Of Love and Compassion

A tribute to Vincent and Catherine's Anniversary
April 12th, 2011



 Light one candle

Jo Ann Baca






Had he forgotten?

She chided herself for even having that thought. Of course, something must have come up, something important. He had responsibilities, people depended upon him. He would have come if he could have…tonight of all nights….

Catherine surveyed the array of partially melted candles, puddles of wax filling their holders. Reluctantly, she began to blow them out. It was 3:00 a.m., long past the appointed time of their celebration.

Their third anniversary. Catherine had had such hopes for this evening. Sighing, she bent over the last, lonely flame, preparing to end its life with a puff of air.

She stopped in the act of pursing her lips and regarded the glowing candle. So brave, so bright, it carried on when its brethren had been snuffed out, willing its light into the inky blackness of the night despite being alone. She couldn’t reward that determined little flame with oblivion. Smiling, she straightened and carried her stalwart companion into the apartment, placing it on the glass-topped dining room table to allow its flickering light to reflect and be magnified there.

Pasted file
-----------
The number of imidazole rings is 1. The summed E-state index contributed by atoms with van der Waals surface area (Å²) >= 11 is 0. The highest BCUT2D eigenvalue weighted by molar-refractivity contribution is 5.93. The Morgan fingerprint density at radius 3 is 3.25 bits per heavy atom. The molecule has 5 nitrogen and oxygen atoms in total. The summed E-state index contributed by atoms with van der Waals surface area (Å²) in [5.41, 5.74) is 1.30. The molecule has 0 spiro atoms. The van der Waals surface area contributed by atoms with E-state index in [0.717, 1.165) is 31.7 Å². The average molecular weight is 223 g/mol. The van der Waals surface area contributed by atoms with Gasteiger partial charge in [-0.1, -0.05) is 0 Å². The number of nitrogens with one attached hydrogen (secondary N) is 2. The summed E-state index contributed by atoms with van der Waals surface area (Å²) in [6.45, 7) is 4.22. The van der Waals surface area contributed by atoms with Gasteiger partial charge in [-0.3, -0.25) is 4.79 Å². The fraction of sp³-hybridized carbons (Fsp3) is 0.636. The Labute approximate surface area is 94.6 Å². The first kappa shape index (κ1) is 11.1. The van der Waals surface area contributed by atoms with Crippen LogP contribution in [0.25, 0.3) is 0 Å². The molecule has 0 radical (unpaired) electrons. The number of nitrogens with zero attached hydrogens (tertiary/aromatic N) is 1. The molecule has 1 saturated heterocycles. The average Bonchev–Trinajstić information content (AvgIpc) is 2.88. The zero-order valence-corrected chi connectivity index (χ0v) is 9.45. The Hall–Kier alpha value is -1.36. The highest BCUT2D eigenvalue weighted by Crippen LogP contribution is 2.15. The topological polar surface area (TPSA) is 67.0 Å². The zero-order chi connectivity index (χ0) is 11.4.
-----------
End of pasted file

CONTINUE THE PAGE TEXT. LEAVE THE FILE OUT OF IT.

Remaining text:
The candleglow rekindled the warmth within Catherine’s heart. This was what Vincent had given to her, or perhaps more accurately, what he had nurtured within her - this steadfastness in the face of gloom, this resolution despite the odds. She who had shied away before when situations or people got too difficult had, through Vincent’s example and encouragement, learned to become like that shimmering candle flame. She had taught herself to stand fast, to try to be a light in another’s darkness, to give warmth without expecting it in return.

Vincent had been the candle for her in her darkness that night three years ago. In her temporary blindness he had lent her the radiance of his own bright spirit, and its luminosity had sustained her in the shadows of despair and pain. And every moment since that time, she had held that graceful spark close, its warmth a constant presence in her heart. Perhaps it had been their Bond, immersing itself within her even then. She didn’t know. But the one thing she was sure of was that Vincent’s lonely candle flame had lit a corresponding spark within her. Delicate and fragile at first, those flickering points of light had reflected each other and had grown in strength from that reflection. And now…well, perhaps he had missed their anniversary, but it didn’t matter. He was with her always, his light filling her with love.